With everyone and their cat making one these days, podcasts can seem an attractive choice for legal marketers looking for new ways to bring awareness to their law firm. However, to launch a successful podcast for your law firm, there are a few things to consider before jumping into the studio.
Podcasts and The Marketing Flywheel
The dream of most marketing departments is to find something (ads, content, memes, Steve) that can create awareness and sustained attention for your brand.
Something that isn’t the wacky wavy inflatable tube man.
Using the lexicon of our Legal marketing Guide Guide, marketers dream of a Brand Building initiative that also enhances the Sales Activation side of their strategy. Something that continually generates interest and awareness. A marketing flywheel.
A branded podcast for your law firm can be that flywheel.
However, this flywheel podcast idea is not a “Get Out Of Marketing Free” card.
A podcast is a worthy investment for those who can see the concept through to make a worthy show.
There are fantastic reasons to launch a branded podcast, and there are also frank realities that need to be addressed before you consider adding it to your legal marketing mix.
(Three Reasons to Do a Podcast)
1) Content Marketing Works
Outside of your product or service, what value do you currently offer your customers? A newsletter or blog, events, sponsorships?
Assuming the media preferences of your target audience include podcasts (Edison Research, “The Podcast Consumer 2019”), a podcast from your law firm is a fantastic content marketing vehicle, creating a venue and opportunity to communicate values associated with your core business while creating a monetizable audience.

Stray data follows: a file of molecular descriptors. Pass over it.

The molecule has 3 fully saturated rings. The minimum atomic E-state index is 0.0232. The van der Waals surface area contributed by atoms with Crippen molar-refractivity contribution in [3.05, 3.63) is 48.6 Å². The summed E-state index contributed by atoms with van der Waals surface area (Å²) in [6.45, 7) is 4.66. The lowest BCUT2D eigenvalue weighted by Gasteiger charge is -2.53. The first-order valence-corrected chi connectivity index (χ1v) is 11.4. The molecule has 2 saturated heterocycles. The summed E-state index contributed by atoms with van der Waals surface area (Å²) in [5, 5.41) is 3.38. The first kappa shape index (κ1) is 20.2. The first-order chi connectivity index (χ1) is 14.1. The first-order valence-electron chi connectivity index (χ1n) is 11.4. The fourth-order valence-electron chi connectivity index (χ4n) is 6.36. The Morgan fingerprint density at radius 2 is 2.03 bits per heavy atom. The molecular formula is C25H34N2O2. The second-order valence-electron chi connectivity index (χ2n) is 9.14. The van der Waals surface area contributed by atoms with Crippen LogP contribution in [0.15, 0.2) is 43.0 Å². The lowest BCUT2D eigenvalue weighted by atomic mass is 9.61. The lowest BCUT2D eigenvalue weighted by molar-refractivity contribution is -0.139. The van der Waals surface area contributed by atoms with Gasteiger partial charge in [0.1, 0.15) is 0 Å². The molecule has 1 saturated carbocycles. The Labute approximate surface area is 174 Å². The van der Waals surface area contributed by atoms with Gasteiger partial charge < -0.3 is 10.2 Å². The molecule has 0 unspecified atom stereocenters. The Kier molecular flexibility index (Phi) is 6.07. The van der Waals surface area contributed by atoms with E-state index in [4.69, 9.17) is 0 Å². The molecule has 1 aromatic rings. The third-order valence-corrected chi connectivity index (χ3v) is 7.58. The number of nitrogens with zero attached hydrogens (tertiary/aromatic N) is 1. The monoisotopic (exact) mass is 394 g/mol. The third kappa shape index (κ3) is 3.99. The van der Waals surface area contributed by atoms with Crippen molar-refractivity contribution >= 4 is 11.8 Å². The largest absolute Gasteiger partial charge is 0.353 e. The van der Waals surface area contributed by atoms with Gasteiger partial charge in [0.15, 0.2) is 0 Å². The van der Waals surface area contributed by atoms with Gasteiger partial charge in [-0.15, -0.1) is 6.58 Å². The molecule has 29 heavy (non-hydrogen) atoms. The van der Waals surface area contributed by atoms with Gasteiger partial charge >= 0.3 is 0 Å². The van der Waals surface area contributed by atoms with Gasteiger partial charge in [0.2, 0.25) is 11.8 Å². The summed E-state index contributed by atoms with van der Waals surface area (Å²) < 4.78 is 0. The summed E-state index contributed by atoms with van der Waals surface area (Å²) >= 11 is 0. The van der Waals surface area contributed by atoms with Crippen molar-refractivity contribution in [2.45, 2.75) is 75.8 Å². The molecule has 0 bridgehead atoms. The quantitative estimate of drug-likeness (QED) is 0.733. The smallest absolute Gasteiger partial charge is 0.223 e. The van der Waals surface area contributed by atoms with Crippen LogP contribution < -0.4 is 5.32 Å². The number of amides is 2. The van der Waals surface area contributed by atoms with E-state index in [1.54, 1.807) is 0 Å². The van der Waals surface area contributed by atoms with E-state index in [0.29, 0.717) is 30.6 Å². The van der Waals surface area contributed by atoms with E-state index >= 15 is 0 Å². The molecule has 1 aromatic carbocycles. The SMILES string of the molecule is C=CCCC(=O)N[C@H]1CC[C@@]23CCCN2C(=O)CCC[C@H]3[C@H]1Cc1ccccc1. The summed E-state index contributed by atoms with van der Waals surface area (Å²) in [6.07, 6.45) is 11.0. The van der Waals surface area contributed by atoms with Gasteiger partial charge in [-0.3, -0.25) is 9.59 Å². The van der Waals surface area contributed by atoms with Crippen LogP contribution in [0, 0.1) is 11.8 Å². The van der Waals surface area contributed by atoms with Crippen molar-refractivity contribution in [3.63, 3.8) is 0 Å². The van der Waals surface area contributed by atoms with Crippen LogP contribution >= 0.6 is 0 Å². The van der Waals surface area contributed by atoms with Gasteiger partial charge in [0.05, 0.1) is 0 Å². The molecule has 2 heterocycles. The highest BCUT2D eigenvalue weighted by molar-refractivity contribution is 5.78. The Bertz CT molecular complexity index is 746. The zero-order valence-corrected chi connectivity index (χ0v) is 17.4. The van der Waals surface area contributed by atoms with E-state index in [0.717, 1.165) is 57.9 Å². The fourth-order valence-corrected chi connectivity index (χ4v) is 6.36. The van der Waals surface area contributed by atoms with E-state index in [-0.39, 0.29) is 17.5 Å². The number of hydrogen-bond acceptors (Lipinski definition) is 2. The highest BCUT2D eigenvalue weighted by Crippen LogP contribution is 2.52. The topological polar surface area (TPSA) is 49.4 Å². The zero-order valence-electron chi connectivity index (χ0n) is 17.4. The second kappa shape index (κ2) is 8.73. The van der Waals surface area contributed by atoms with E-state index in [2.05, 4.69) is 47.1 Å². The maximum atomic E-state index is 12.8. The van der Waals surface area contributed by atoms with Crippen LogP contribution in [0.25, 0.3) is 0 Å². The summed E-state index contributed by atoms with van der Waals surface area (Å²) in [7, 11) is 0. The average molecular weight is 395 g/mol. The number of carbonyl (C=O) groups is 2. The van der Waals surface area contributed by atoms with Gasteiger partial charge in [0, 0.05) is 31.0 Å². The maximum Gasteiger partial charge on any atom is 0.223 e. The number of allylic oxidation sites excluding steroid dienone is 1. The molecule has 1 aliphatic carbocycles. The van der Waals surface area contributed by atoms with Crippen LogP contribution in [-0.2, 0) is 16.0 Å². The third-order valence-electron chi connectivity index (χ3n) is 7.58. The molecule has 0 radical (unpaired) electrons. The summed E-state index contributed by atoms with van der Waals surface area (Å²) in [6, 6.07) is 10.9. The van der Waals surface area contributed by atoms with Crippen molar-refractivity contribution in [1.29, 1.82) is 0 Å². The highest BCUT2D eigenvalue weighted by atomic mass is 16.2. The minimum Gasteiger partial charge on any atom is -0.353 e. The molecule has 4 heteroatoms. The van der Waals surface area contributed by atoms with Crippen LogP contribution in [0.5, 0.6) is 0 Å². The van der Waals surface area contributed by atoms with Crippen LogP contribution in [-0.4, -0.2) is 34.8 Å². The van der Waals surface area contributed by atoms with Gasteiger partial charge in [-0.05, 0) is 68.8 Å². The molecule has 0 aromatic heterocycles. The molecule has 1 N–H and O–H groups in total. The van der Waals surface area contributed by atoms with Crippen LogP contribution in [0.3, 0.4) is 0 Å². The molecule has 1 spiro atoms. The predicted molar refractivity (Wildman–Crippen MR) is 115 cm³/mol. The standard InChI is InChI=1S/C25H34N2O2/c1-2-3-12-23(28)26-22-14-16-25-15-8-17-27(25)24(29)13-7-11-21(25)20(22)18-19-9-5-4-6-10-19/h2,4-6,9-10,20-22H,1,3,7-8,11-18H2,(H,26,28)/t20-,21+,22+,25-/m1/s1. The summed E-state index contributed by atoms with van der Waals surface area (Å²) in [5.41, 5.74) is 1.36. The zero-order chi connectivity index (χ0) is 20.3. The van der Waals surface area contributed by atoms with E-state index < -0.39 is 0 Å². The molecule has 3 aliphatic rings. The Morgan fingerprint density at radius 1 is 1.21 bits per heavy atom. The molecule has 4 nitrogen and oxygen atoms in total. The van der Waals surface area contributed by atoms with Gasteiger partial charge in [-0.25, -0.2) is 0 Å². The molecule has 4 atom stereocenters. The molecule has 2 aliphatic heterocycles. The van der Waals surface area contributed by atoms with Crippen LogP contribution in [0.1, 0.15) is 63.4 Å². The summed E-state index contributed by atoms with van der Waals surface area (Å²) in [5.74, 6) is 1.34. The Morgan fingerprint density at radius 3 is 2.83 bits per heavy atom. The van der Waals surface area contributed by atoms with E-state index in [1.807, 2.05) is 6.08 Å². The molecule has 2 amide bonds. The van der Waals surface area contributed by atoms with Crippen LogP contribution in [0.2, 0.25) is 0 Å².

Since launching in 2018, The LAWsome Podcast has generated new clients and thousands of dollars of new business for Consultwebs.
Like all good content marketing ideas, we created a show that was valuable to our target audience first, law firm owners, and then connected this concept back to our offerings and company. The goal has always been: “Be of value to the marketplace.”
2) It’s Time Well Spent
Do us a favor. Go inside your website analytics, check on your blog, and see what the average Time on Page is for your most trafficked post.
On our blog, the Time on Page for the blog was around 2 minutes. On our podcast analytics, Time on Page was 24 minutes.
Imagine creating content that had 10x the engagement of your current efforts! Only a podcast can deliver this kind of engagement.